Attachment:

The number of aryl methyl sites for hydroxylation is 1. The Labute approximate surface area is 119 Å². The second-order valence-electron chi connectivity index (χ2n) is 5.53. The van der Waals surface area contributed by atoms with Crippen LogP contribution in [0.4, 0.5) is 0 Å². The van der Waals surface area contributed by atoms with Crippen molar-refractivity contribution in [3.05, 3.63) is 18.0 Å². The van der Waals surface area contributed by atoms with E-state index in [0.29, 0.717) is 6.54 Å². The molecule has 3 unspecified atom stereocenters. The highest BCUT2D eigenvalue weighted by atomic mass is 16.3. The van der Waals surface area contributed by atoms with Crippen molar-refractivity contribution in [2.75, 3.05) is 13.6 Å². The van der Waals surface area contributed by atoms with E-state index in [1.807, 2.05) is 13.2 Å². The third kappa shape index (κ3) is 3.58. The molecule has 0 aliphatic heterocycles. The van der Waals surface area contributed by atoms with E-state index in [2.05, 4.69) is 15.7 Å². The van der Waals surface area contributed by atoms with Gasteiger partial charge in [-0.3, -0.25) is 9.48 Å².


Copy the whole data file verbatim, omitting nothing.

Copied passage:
The number of aryl methyl sites for hydroxylation is 1. The Labute approximate surface area is 119 Å². The second-order valence-electron chi connectivity index (χ2n) is 5.53. The van der Waals surface area contributed by atoms with Crippen LogP contribution in [0.4, 0.5) is 0 Å². The van der Waals surface area contributed by atoms with Crippen molar-refractivity contribution in [3.05, 3.63) is 18.0 Å². The van der Waals surface area contributed by atoms with E-state index in [0.29, 0.717) is 6.54 Å². The molecule has 3 unspecified atom stereocenters. The highest BCUT2D eigenvalue weighted by atomic mass is 16.3. The van der Waals surface area contributed by atoms with Crippen molar-refractivity contribution in [2.75, 3.05) is 13.6 Å². The van der Waals surface area contributed by atoms with E-state index in [1.807, 2.05) is 13.2 Å². The third kappa shape index (κ3) is 3.58. The molecule has 0 aliphatic heterocycles. The van der Waals surface area contributed by atoms with E-state index in [2.05, 4.69) is 15.7 Å². The van der Waals surface area contributed by atoms with Gasteiger partial charge in [-0.3, -0.25) is 9.48 Å².